Make time to get in touch
BY lee H. eisenstaedt
10 reasons to talk to your clients from January to April
Sound like your firm? Then busy season
is exactly the right time for you to focus on a
client feedback program.
Simply put, your success depends upon
paying attention to your most important clients, all year long. Strike up a conversation
with them from January through April — and
listen. You just might be surprised at what
Here are 10 reasons why:
1. It’s your busy season, not your clients’.
Your clients don’t have the same pressures
from January to April that you do. They will
most likely have the time to meet with representatives from your firm. And, in case it
escapes your notice, they’ll also have time to
meet with your competition, too.
2. You’ve got their attention. Clients are
more aware of your services when they’re in
the middle of using them. This makes January to April the perfect time to engage them
in meaningful conversations, reconfirming
what’s most important to them and demon-
Beginning in January and continuing for the ensuing four
months, accounting firms all over the country will be keeping
their lights on late. throughout the busy season, peek into any
accounting firm’s offices and you’ll find heads down, thoughts
absorbed in 15-hour days, seven days a week, as everyone tries
to beat the clock and get their clients’ work completed ahead
of the deadline.
Lee Eisenstaedt is the founder and
managing director of L. Harris & Associates
LLC ( www.lharrisloyalty.com). Reach him
at email@example.com or (262) 412-
strating how much you value your relationship with them.
3. Your weaknesses are exposed. During
busy season, your clients are experiencing
your services and service levels while they
are being stretched to their design limits.
Weaknesses and cracks in the foundation
may begin to appear. Proactively asking for
feedback during January to April allows you
to identify issues and fix them before they
become major problems.
4. Not everyone is tied up with work. Not
everyone within your firm is consumed with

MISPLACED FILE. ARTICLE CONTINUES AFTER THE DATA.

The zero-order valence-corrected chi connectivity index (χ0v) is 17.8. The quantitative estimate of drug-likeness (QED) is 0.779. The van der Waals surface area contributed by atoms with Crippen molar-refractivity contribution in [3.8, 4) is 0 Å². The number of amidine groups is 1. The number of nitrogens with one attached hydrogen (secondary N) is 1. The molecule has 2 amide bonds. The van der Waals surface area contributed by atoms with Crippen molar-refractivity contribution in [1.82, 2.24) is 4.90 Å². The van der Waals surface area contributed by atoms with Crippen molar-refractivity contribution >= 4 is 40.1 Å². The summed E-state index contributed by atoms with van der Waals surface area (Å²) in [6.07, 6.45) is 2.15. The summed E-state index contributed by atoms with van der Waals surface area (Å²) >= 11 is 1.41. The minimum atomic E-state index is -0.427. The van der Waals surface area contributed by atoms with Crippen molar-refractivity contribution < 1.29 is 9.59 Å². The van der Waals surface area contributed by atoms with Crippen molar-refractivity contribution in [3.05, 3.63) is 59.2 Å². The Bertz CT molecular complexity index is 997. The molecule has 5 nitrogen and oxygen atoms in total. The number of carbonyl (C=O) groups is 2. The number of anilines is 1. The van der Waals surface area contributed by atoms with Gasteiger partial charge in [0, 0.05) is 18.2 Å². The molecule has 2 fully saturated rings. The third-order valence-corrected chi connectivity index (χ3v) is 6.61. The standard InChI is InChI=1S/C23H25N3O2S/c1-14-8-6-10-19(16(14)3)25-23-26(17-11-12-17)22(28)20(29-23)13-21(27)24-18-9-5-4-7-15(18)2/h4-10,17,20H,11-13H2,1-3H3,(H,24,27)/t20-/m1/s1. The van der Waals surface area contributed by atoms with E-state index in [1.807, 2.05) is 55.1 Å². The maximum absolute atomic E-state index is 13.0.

serving clients during busy season. Someone
— your marketing director, chief financial officer, the partner leading your management
services practice, etc. — can find the time to
visit your top clients from January to April.
5. The process can be outsourced. Most
client feedback initiatives can be outsourced
without compromising their quality. In fact,
an independent third party will reduce the
risk of positive bias in the feedback, will result
in more billable hours by partners and staff,
and will demonstrate to your clients your
commitment to the process.
6. Maintain your momentum. You’ll
maintain the growth focus you had going
into busy season. You won’t have to re-ignite
your business development initiatives — or
worse, start them over from scratch in May,
June or July.
STARTING SALARIES TO RISE IN
ACCOUNTING AND FINANCE
MENLO PARK, CALIF. — Starting salaries in
the accounting and finance fields are expected to rise an average of 3. 1 percent
in the coming year.
Business analysts, tax accountants
and financial analysts are among the
professionals projected to see notable
increases, according to staffing company
Robert Half International’s 2011 Salary
Guide. The data in the guide are national
average starting salaries based on an
analysis of the thousands of job placements managed by the company’s U.S.
offices. The guide is accompanied by
the Robert Half Salary Center, featuring
additional analysis on hiring and compensation trends and the Robert Half Salary
Calculator, which allows users to quickly
determine the starting salary range for
their specific position and location.
“Companies seek experienced profes-
sionals who can improve efficiencies,
facilitate business growth and manage
rising business volume, yet many employ-
ers continue to report challenges finding
the precise talent they need,” said Robert
Half International chairman and CEO Max
Messmer in a statement. “In response,
some firms are improving their com-
pensation packages to attract the best
candidates for high-demand roles.”
Salaries for most specialties are ex-
pected to rise 1 to 3 percent next year.
Senior business analysts are expected to
see the largest boost in base pay in 2011,
with their average starting salary rising
5 percent to the range of $66,500 to
$85,500. The projected base pay for tax
accounting managers at midsized compa-
nies ($25 million to $250 million in sales)
is $69,500 to $92,500, up 4. 9 percent.
Base pay for senior auditors at midsized public accounting firms is expected
to range between $62,000 and $81,750,
up 3. 8 percent over 2010 levels. Within
financial services, compliance managers
can anticipate a 4. 4 percent gain in base
pay, to a range of $64,500 to $89,000.
Starting salaries for financial analysis
managers at both large (more than $250
million in sales) and midsized companies
are predicted to climb 4. 8 percent. Senior
financial analysts at midsized companies
are predicted to see their base compensation rise to $60,000 to $78,000, a 4. 7